Q: We understand minors can be paid 85% of the regular minimum wage for the first 200 hours worked. With the Jan. 1, 2016, increase in Connecticut’s minimum wage from $9.15 to $9.60; the scheduled increase on Jan. 1, 2017 to $10.10; and political talk of an even higher minimum— this sounds appealing. Any aspects to be careful of?
A: This can be a suitable arrangement, if carefully implemented in accordance with the law, considering the stated purpose as articulated in the state regulation:
“To prevent curtailment of employment opportunities for minors, and to provide a reasonable period during which training for adjustment to employment conditions may be accomplished, a minor may be employed at a modification of the minimum fair wage [of] not less than 85% of the minimum wage, for the first 200 hours of employment.”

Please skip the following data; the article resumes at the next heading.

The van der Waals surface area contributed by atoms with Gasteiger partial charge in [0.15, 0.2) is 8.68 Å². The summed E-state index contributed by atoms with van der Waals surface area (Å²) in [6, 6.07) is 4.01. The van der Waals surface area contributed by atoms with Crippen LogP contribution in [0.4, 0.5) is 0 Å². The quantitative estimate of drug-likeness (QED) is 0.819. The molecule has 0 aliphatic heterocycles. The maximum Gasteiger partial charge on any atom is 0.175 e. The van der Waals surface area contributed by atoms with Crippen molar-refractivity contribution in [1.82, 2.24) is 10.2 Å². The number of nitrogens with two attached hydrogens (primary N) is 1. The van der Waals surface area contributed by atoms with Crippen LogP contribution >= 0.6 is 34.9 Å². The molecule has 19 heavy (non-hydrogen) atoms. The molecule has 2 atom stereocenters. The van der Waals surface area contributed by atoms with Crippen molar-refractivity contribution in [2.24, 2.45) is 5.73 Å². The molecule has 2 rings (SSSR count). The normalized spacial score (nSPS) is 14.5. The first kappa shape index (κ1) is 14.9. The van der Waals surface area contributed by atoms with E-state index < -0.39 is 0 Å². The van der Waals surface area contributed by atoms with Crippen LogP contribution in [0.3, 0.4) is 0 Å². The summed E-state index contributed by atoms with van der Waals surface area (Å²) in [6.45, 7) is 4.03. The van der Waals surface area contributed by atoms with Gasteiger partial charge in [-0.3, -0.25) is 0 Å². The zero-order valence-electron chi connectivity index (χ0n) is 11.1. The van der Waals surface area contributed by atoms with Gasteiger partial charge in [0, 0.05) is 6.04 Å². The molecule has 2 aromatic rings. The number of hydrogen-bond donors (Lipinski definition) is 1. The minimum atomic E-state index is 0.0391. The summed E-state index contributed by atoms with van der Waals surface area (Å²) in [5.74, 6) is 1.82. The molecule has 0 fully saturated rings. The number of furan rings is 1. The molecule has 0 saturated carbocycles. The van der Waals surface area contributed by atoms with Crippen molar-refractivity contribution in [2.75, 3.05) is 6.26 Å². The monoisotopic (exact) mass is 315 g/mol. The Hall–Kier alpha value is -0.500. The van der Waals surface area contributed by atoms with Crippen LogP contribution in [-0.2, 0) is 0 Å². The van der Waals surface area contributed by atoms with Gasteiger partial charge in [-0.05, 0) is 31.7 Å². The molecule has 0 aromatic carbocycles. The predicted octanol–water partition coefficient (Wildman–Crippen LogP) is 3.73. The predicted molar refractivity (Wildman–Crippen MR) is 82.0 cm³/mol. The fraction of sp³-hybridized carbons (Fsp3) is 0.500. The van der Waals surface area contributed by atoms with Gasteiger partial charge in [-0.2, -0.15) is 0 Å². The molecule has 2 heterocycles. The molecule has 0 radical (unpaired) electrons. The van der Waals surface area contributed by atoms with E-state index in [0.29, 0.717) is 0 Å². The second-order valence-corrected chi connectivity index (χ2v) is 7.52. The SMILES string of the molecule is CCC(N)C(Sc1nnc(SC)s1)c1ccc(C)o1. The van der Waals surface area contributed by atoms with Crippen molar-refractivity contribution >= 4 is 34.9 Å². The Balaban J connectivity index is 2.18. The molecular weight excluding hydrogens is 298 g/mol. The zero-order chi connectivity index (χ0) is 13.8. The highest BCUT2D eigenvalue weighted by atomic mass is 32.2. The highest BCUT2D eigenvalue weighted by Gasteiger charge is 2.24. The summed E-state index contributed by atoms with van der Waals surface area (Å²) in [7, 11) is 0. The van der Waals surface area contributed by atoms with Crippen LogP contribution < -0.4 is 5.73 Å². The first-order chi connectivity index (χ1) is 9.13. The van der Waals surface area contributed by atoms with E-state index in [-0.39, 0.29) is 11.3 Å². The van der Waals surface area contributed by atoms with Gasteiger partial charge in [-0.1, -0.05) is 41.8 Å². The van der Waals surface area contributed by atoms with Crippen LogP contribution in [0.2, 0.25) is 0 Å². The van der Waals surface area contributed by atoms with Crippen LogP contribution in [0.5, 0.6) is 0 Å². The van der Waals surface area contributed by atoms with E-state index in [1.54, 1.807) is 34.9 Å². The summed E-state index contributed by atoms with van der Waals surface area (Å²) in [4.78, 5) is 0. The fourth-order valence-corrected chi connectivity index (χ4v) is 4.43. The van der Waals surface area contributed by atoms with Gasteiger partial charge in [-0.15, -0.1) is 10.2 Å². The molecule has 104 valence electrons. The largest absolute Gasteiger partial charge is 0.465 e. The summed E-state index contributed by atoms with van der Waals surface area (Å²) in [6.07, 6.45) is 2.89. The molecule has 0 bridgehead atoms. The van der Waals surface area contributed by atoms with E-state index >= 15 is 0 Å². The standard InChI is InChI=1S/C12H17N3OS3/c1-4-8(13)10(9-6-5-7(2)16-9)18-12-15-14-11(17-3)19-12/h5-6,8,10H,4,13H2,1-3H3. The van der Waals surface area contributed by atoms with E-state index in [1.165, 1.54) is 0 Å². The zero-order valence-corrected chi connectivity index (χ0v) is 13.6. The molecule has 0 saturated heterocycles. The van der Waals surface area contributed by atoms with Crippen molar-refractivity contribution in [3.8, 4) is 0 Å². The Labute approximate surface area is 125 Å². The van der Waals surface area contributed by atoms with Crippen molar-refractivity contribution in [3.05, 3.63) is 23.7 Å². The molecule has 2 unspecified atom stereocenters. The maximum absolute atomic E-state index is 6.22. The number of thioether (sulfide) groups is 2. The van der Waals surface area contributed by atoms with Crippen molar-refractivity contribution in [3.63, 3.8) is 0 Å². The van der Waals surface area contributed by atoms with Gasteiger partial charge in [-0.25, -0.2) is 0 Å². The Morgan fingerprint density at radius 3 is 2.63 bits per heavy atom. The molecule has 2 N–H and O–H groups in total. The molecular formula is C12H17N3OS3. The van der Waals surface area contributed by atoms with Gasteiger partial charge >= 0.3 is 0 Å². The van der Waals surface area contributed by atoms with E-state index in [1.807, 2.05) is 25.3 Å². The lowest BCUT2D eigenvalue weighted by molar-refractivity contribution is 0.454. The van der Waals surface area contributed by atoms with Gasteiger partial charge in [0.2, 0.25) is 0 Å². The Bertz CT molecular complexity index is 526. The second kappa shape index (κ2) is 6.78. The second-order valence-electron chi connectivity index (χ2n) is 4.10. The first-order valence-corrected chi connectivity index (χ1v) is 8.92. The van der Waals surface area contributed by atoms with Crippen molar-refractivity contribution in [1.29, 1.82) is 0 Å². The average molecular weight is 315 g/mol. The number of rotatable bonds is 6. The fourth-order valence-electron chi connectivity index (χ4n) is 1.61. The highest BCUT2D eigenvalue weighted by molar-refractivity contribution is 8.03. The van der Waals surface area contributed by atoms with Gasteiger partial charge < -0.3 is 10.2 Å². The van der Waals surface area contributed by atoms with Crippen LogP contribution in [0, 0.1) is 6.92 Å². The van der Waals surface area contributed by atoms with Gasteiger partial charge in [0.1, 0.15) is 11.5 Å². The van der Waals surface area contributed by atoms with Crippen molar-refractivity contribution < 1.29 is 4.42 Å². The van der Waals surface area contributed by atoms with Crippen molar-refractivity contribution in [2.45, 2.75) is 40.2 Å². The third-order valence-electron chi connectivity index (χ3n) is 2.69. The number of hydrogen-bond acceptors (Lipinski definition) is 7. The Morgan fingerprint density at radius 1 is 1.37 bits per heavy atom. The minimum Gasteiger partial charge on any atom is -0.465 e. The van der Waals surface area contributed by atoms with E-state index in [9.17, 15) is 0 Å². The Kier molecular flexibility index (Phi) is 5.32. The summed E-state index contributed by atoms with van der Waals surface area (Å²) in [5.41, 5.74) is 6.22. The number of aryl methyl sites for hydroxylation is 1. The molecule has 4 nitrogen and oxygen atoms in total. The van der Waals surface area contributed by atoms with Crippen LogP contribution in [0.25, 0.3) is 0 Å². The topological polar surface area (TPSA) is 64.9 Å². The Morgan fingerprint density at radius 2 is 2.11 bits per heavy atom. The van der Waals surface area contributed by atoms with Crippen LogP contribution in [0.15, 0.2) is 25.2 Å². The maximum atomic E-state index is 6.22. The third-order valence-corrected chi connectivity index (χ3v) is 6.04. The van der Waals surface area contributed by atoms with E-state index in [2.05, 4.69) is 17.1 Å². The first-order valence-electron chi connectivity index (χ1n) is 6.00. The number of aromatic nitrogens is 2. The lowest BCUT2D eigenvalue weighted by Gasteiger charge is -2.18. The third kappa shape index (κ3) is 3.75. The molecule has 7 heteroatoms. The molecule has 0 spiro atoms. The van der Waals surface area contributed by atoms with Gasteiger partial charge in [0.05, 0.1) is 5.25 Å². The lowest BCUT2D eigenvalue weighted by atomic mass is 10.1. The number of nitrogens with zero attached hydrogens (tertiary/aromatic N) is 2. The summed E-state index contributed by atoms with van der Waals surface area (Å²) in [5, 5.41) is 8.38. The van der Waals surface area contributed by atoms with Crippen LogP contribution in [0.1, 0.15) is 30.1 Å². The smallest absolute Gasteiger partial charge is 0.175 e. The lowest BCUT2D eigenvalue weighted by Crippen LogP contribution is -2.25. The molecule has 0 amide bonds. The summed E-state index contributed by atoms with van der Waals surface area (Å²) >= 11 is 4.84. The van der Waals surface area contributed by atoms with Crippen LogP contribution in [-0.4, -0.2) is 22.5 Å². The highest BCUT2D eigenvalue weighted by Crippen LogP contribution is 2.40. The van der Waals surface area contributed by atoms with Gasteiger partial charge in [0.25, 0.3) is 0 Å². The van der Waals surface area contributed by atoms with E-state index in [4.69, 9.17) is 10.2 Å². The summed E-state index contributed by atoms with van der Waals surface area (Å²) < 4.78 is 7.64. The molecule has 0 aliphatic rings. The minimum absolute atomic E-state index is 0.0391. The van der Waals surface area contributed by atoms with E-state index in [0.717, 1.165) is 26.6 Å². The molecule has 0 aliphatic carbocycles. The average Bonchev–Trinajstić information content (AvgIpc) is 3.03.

Eligible minors must be at least 16 but under 18 years old. The work and worksite must be permissible for a minor to be employed in. Manufacturing, for example, is not a permissible work environment.
Further, the 200-hour limit is the first 200 hours worked by a minor, ever, regardless of where such work was performed. It is a once-in-a-lifetime window for being paid at a subminimum wage.
To ensure compliance with this last, often misunderstood part of the law, the regulation requires the employer to obtain from the minor a statement of his or her prior employment history.
This statement, supplemented by the present employer’s record of hours worked by the minor, will be deemed satisfactory evidence of good faith on the part of the employer with respect to adherence to the 200- hour limit.